Predictably, his journey takes him to a well outside the town of Nahor. There the servant prays again, this time detailing the sign by which God would lead the servant to the right woman. She will be kind and thoughtful, offering not only the servant a drink but his camels as well. The sign itself is nothing out of the ordinary. It was common for women to take on the responsibility for fetching water and watering the flock (Genesis. 29:1-12). Yet the servant is insistent (it is repeated twice), that Rebekah’s offer at the well is a sign from God and an indication of God’s leading. “Blessed be the Lord, the God of my master Abraham, who has not forsaken his steadfast love and his faithfulness toward my master. As for me, the Lord has led me on the way to the house of my master’s kin,” the servant proclaims (verse 27). And again, when relaying the whole story to Laban and Bethuel, the servant says, “Then I bowed my head and worshiped the Lord, and blessed the Lord, the God of my master Abraham, who had led me by the right way to obtain the daughter of my master’s kinsman for his son” (verse 48).

God led him. In Rebekah’s ordinary actions, the servant sees the extraordinary, the hand of God. Rebekah follows suit. Certain that Rebekah is the wife for Isaac, the servant sets out to leave the next morning. Laban and Rebekah’s mother urge the servant to stay around and give them time to get used to the idea of losing their sister and mother. But when the decision is put to Rebekah, she herself responds with clear and decisive action. She will go (verse 58).

The faith of Rebekah and Abraham’s servant are truly remarkable and inspiring. The challenge for us today, however, is how do we know we are discerning the voice of God correctly? How do we know it is the voice of God?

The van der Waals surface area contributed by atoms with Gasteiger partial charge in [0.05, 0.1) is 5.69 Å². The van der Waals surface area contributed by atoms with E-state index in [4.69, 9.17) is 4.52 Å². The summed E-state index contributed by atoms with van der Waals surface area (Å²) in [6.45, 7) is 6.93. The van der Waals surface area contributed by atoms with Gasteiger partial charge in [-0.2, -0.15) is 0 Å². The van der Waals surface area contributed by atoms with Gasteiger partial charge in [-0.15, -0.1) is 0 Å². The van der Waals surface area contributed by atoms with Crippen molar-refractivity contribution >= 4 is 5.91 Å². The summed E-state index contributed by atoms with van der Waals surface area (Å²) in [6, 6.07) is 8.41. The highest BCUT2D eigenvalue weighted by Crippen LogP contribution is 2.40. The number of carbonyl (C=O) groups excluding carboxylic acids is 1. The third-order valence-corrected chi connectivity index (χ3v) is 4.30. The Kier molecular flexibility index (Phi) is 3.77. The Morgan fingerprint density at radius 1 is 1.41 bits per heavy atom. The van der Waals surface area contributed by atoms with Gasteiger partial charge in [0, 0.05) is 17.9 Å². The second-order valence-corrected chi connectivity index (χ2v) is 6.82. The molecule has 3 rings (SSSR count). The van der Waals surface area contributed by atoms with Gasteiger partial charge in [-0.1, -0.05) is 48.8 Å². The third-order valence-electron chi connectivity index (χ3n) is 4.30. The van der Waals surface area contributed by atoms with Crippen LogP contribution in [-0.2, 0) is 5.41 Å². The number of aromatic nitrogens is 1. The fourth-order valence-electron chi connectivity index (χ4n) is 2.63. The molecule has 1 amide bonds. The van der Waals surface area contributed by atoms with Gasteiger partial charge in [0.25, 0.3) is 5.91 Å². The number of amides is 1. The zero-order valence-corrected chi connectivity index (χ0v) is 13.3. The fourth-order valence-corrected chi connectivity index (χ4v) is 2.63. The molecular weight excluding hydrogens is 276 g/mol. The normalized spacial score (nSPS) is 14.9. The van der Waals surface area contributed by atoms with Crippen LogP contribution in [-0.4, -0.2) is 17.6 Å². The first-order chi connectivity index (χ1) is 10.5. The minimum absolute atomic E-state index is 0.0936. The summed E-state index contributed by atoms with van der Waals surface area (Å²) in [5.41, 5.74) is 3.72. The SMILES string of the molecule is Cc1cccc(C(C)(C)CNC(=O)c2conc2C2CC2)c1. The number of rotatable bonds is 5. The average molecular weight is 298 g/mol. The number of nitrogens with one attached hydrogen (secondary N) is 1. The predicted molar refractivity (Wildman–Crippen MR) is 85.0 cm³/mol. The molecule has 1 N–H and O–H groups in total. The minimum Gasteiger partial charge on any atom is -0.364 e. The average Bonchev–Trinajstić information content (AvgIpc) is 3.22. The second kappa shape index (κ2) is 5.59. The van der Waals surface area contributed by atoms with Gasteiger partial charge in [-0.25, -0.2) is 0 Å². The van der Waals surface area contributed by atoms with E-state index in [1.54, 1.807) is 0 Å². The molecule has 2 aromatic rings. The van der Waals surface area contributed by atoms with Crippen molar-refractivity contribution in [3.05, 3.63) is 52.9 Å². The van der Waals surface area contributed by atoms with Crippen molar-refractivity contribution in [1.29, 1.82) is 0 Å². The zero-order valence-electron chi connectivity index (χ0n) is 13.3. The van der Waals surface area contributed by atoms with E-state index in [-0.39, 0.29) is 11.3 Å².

This is no small problem and has led to two opposite tendencies among Christians. The first is an agnosticism about God’s leading in our lives. Because we can’t know for sure, we function as if God is not a real agent active in our world or in our lives.

The second is to align too closely our own thoughts and impulses with the voice of God. In this case, we risk sanctioning our whims with divine approval and lend the authority of God to our human impulses. This is extremely dangerous and has the potential to cause significant harm.

So how do we navigate this? How do we become wise discerners in hearing God’s voice and determining God’s leading? For one thing, as Christians, we are blessed to have the Scriptures that teach us God’s character and God’s will. Whatever leading we discern from God, it ought to be consistent with what we see in Scripture.

This story, however, gives us another criterion for discerning the leading of God, that is, the community of faith. Every single person in this story seems to recognize the hand of God in this, from Abraham who commissioned his servant to go to the land of his kin to Bethuel and Laban who recognize that this is the Lord’s doing to Rebekah who acts with courage and faith to go with the servant to a home she knew not.

And perhaps this is the encouragement to be had from this story—to eschew both agnosticism and overconfidence about our ability to discern God’s leading in our lives and instead, lean heavily on the community of faith, past and present, to help us discern the voice of God. And when, with the community of faith, we do finally recognize God’s leading, may we, like Rebekah, respond with eager assent, “we will go.”